The audiophile's favorite female vocalist has moved from the jazz arena to wrap her voice around a set of tunes culled from the film world. Backed with the usual Groove Note cast of stalwart musicians, such as Darek Oles, Anthony Wilson, and Joe LaBarbera, Jacintha wends her way through such classics as "Raindrops Keep Falling On My Head," "Alfie," "California Dreaming," and "Que Sera Sera." While she handles this change in material confidently, she never quite gets the full grasp of these songs. Consider "Raindrops." The original, sung by B.J. Thomas, has a devil-may-care attitude that seems to thumb its nose at the rain. Jacinthas version, on the other hand, has more of a "just go with it" feel. On "Que Sera Sera," Jacintha again seems to not be overly familiar with the true essence of the song, approaching it from an attitude of casual indifference. One listen to Holly Cole or Doris Day doing the same number shows an attitude more in line with the way the song's feel. Its possible that Jacintha chose songs that are too closely associated with others for anything she does to stand out. There is nothing unpleasant about this album, other than it just doesnt seem to stand up as well as Jacintha's previous efforts.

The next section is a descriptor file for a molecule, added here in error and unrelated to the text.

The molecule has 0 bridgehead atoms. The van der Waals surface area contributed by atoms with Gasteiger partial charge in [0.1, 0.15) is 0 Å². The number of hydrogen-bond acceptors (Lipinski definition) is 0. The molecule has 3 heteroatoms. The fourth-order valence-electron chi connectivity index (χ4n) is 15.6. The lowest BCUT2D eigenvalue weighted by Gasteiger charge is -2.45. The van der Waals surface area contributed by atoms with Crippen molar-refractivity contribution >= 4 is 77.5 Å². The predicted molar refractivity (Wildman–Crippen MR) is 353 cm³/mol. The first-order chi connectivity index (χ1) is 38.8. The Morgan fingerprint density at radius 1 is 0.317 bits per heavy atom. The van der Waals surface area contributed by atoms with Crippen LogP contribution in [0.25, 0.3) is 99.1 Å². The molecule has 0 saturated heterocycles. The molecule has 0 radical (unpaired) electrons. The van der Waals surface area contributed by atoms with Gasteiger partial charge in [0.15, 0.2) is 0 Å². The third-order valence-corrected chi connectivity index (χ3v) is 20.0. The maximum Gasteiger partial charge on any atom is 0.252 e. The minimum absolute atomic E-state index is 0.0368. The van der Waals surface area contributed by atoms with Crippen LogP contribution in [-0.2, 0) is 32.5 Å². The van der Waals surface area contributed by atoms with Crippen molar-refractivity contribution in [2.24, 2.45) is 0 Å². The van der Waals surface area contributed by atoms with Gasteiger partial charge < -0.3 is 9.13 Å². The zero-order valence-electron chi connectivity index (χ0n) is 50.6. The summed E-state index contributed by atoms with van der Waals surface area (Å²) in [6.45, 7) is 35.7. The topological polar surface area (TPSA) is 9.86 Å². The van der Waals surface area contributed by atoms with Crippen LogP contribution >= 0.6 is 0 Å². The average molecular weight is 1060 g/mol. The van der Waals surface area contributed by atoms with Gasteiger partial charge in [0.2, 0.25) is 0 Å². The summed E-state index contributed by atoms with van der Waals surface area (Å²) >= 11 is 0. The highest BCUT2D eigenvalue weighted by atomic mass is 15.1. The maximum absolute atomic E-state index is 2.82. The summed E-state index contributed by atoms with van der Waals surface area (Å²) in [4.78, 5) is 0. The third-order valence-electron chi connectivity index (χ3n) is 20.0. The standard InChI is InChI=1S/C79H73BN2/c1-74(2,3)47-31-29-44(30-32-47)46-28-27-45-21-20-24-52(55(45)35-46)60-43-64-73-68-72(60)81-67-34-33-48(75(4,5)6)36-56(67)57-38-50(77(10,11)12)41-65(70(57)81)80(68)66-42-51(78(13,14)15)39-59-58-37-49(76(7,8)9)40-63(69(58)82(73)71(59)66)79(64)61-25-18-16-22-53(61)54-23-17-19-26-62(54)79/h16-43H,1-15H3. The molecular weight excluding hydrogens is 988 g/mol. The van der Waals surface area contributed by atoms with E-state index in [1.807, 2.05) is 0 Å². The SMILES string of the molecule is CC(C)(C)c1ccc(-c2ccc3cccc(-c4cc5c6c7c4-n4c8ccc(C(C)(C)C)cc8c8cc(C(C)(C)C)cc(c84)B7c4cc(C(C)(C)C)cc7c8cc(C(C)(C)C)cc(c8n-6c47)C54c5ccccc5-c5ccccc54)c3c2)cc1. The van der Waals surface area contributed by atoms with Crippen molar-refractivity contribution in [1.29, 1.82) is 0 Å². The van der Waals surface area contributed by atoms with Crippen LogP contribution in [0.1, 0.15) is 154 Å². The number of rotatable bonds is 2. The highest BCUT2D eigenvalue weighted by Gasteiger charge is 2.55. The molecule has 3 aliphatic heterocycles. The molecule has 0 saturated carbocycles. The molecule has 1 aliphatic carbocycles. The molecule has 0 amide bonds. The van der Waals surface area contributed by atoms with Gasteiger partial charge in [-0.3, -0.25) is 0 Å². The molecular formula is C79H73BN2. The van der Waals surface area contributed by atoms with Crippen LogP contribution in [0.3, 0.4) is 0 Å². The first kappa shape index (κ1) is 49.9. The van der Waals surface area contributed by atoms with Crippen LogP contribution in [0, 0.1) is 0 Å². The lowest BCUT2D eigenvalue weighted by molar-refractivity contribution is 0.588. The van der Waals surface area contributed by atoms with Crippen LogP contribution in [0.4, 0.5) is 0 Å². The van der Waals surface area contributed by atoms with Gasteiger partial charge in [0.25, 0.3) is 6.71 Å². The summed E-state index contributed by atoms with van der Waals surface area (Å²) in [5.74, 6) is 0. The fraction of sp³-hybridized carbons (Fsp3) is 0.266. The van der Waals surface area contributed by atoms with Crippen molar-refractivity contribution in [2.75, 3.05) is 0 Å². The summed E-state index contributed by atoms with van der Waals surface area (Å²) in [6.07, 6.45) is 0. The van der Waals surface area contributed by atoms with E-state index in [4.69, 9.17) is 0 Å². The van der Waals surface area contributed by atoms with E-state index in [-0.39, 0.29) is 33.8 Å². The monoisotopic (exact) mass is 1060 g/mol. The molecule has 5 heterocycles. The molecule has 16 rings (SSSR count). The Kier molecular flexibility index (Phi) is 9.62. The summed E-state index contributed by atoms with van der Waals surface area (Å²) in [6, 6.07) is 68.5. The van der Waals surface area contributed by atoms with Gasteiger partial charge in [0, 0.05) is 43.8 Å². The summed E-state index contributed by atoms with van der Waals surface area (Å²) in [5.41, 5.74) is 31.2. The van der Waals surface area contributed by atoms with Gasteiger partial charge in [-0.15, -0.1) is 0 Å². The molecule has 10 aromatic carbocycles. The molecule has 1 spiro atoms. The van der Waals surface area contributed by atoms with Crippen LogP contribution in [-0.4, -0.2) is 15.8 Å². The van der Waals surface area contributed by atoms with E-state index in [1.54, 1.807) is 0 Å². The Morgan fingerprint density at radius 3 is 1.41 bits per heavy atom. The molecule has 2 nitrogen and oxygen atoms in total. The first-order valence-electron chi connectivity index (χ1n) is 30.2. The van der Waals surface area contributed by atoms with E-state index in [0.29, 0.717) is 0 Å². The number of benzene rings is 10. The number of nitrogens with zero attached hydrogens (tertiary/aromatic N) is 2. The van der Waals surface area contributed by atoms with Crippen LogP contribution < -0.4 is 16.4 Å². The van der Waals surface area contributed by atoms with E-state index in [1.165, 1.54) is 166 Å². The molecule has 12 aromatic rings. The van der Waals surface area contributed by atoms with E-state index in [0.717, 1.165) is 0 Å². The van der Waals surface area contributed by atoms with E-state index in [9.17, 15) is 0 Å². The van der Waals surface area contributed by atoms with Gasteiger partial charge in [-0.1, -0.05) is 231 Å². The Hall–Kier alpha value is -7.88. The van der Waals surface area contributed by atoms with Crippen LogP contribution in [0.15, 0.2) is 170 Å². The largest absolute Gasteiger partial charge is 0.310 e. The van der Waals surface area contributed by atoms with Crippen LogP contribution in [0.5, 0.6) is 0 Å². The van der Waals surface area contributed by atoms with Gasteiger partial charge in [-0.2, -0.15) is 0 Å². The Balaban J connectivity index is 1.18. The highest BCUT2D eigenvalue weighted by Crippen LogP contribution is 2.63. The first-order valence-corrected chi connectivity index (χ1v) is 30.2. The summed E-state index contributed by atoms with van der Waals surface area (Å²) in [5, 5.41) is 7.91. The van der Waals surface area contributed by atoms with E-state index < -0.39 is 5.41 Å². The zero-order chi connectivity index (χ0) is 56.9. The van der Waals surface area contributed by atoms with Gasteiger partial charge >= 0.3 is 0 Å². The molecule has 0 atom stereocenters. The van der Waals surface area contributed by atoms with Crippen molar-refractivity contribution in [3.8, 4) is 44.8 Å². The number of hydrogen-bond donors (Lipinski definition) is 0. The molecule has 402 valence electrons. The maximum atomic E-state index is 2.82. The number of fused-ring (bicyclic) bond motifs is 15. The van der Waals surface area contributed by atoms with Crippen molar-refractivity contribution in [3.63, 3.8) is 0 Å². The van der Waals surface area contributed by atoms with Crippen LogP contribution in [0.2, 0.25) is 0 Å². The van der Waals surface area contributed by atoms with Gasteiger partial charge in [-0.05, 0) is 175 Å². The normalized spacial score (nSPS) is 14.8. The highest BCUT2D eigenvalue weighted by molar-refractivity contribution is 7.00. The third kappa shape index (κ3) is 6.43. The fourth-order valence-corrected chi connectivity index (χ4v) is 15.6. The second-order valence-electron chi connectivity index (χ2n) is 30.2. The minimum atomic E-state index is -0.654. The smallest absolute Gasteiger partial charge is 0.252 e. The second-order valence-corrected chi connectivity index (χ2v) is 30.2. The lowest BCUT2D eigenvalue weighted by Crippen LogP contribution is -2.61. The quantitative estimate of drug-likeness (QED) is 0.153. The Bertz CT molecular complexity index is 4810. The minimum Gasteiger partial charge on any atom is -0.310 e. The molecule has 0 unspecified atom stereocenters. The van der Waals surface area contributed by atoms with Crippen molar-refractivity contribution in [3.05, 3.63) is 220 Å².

As is usual from Groove Note, the sound here is about as good as it gets. Cut at the now-common 45rpm audiophile standard, Jacintha Goes To Hollywood has an attention to detail that seems to elude most newly recorded material. Jacinthas voice is fully formed, sounding as real as Ive heard. She appears to be standing just slightly in front of the speaker plane, with the band spread out behind her. Theres plenty of space around both the singer and the band, allowing each to blossom fully. There is nothing sonically that will disappoint you about this LP.
Back to the music. I just wish Jacintha sounded more familiar with these songs, or at least had a perspective on them that came across as one she truly felt. I was let down after repeated listens; I could never quite muster up the feeling that any of the songs were really hers.
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